House Oversight Chairman Jason Chaffetz is launching an investigation into whether White House officials mishandled classified information over the weekend when President Donald Trump discussed a North Korean missile test with Japanese Prime Minister Shinzo Abe.

 Trump and Abe at Mar a Lago discussing national security

The two leaders were seen discussing the test and viewing documents in the public dining room of Mar-a-lago, the President’s Florida resort, on Saturday night when the test was conducted. “Accounts and photographs from other diners seem to indicate these communications occurred in the presence of other guests,” Chaffetz wrote in a letter to White House Chief of Staff Reince Priebus.

But Chaffetz wrote, “discussions with foreign leaders regarding international missile tests, and documents used to support those discussions, are presumptively sensitive.”

The Utah Republican asked for details on what security protocols were put in place at Mar-a-Lago, what documents were present at the dinner table and in “common areas” of the resort, and whether any officials were using cell phones while viewing any sensitive materials.

Chaffetz also asked Priebus to detail what kind of vetting procedures were put in place for guests or employees of the club ‘in order to ensure that they are not foreign agents or spies on behalf of a foreign government.”But Chaffetz wrote, “discussions with foreign leaders regarding international missile tests, and documents used to support those discussions, are presumptively sensitive.”

The committee has not scheduled a hearing on the matter but Chaffetz gave a February 28 deadline for the White House to respond.


February 14, 2017
The Honorable Reince Priebus
Chief of Staff
The White House
Washington, D.C. 20500

Dear Mr. Priebus:

News reports have recounted on February 11, 2017, the President and the Prime Minister of Japan discussed North Korea’s launch of an intermediate-range ballistic missile while at dinner at the Mar-a-Lago resort’s public dining area. Accounts and photographs from other diners seem to indicate these communications occurred in the presence of other guests. Reportedly, documents were provided by what appeared to be White House staff for the President’s review while the dinner proceeded. During this time, according to reports, the President made telephone calls to staff in Washington, D.C. These reports and social media accounts have suggested White House staff used their own cell phones to provide illumination for reviewing documents. Separately, one Mar-a-Lago guest posted to his Facebook page a photograph with a man described to be the holder of the “nuclear football.”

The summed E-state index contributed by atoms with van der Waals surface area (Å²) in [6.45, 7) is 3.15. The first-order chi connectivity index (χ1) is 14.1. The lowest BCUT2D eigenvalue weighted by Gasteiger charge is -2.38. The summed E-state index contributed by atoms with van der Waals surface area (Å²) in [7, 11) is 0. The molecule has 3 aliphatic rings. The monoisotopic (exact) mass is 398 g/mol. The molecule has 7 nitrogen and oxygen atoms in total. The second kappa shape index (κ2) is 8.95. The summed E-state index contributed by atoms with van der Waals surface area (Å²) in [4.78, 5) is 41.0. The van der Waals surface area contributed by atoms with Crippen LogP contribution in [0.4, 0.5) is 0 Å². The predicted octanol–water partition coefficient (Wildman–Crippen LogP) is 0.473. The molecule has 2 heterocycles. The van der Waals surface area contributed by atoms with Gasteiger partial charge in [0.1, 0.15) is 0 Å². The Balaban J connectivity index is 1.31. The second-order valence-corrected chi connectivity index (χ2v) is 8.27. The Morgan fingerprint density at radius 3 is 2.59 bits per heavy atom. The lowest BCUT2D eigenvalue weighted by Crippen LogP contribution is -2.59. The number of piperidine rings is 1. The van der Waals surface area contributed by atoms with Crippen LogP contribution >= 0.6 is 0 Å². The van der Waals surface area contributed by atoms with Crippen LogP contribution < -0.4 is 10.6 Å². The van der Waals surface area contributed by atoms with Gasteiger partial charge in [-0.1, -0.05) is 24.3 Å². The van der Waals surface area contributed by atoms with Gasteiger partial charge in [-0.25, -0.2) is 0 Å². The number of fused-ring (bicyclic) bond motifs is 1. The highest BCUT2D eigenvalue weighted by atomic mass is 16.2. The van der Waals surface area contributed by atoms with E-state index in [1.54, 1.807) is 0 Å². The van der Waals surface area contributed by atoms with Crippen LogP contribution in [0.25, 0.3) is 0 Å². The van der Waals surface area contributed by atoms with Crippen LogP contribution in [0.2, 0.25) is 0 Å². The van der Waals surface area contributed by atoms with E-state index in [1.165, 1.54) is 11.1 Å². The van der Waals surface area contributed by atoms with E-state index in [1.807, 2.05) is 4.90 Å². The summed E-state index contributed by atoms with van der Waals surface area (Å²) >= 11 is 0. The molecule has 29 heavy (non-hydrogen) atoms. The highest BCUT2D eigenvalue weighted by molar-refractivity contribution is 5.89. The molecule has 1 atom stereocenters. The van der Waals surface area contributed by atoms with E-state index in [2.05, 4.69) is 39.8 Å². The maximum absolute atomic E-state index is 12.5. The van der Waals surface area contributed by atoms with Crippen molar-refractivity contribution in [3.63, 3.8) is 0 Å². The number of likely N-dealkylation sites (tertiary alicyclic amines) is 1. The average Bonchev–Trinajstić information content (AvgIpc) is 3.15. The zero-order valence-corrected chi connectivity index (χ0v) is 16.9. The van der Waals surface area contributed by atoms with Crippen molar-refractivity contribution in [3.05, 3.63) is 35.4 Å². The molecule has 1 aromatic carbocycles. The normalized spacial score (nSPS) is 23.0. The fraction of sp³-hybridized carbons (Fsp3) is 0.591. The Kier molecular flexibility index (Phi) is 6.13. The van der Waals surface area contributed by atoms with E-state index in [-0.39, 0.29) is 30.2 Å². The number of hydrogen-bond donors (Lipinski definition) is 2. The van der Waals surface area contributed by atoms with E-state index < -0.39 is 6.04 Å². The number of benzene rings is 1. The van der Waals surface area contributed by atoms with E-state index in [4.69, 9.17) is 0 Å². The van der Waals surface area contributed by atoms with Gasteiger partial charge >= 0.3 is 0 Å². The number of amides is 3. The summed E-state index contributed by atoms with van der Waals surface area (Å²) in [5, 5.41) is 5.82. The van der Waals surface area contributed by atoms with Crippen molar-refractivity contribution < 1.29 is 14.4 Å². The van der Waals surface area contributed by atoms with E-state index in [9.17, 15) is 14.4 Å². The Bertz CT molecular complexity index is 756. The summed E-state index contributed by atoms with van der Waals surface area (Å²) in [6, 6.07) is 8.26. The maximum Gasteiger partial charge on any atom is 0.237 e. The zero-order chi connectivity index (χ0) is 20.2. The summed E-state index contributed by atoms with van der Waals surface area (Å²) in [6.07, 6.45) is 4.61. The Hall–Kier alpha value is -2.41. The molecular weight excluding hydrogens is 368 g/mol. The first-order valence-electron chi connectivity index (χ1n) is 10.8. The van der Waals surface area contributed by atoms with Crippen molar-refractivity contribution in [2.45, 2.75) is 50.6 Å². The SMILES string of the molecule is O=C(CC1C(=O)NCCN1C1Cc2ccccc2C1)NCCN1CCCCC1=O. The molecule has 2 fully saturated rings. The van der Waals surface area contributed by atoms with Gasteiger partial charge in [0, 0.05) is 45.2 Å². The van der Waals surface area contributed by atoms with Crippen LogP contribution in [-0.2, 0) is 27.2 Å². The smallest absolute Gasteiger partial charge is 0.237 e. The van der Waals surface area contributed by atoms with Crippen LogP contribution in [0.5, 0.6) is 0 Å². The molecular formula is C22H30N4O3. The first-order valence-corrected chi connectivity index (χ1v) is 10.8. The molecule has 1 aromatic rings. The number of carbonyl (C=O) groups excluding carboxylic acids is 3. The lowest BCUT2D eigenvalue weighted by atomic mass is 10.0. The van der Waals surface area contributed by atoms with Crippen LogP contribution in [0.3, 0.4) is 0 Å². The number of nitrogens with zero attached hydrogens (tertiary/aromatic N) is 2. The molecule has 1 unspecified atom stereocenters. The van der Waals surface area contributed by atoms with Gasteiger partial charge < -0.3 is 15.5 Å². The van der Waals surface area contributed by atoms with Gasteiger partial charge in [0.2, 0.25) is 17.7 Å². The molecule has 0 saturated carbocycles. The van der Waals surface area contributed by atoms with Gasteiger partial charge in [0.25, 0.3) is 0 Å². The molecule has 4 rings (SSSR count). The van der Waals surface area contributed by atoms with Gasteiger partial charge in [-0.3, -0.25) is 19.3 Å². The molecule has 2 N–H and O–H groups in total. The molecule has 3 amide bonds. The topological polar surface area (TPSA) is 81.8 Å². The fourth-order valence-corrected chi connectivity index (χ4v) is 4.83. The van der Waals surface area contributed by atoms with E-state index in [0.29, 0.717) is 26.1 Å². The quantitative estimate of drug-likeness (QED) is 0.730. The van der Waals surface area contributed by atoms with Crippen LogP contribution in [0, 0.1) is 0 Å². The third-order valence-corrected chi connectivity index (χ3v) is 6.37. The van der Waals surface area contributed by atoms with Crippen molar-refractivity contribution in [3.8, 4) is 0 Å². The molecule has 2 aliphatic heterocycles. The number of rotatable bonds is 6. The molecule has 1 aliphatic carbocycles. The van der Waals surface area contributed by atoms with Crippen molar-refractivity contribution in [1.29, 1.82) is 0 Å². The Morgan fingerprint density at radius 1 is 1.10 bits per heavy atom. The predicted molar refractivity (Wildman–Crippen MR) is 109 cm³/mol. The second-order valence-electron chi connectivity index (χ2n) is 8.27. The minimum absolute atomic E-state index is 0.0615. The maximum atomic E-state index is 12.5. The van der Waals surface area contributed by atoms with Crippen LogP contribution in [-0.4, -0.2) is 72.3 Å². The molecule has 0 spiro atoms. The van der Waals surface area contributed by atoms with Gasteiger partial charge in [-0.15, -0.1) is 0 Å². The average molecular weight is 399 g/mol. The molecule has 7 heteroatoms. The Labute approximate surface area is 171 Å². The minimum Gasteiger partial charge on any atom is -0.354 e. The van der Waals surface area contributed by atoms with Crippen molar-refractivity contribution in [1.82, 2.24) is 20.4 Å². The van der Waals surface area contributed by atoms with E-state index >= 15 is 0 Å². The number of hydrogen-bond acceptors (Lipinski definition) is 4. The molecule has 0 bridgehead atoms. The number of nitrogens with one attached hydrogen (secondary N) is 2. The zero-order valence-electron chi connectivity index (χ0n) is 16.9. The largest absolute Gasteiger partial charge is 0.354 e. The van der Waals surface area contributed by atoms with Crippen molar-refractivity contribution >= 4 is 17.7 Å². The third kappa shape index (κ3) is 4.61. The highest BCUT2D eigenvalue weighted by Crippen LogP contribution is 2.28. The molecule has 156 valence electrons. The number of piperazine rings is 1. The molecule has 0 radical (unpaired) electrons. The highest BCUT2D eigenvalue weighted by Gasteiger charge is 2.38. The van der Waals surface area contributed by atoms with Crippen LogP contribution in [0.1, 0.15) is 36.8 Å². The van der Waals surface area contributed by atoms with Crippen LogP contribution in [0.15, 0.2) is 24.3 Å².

White House press secretary Sean Spicer said no classified information was present in the Mar-a-Lago dining room, as the President was briefed in a Sensitive Compartmented Information Facility (SCIF) both before and after the dinner. Nevertheless, discussions with foreign leaders regarding international missile tests, and documents used to support those discussions, are presumptively sensitive. While the President is always on duty, and cannot dictate the timing of when he needs to receive sensitive information about urgent matters, we hope the White House will cooperate in providing the Committee with additional information.

Please provide the following information to the Committee as soon as possible, but no later than February 28, 2017:

An explanation of whether proper security protocols were followed with regard to discussions at Mar-a-Lago, as well as who set those protocols;

  1. Identify the documents reviewed at the dinner table and other common areas at Mar-a-Lago, and whether any of those documents were classified or otherwise sensitive, and if so, what classification level and handling caveats applied;
  2. An explanation of whether any classified information was discussed in common areas at Mar-a-Lago, including while any individuals were speaking or recording on cellular telephones;
  3. An explanation about whether and how the guests, employees, and residents at Mar-a-Lago are vetted in order to ensure that they are not foreign agents or spies on behalf of a foreign government; and
  4. In addition to the SCIF at Mar-a-Lago, what other security protocols are in place to protect sensitive information at Mar-a-Lago.

Thank you for your cooperation in this matter. If you have any questions regarding this request, please have your staff contact the Committee staff at (202) 225-5074.

Sincerely,

Jason Chaffetz
Chairman

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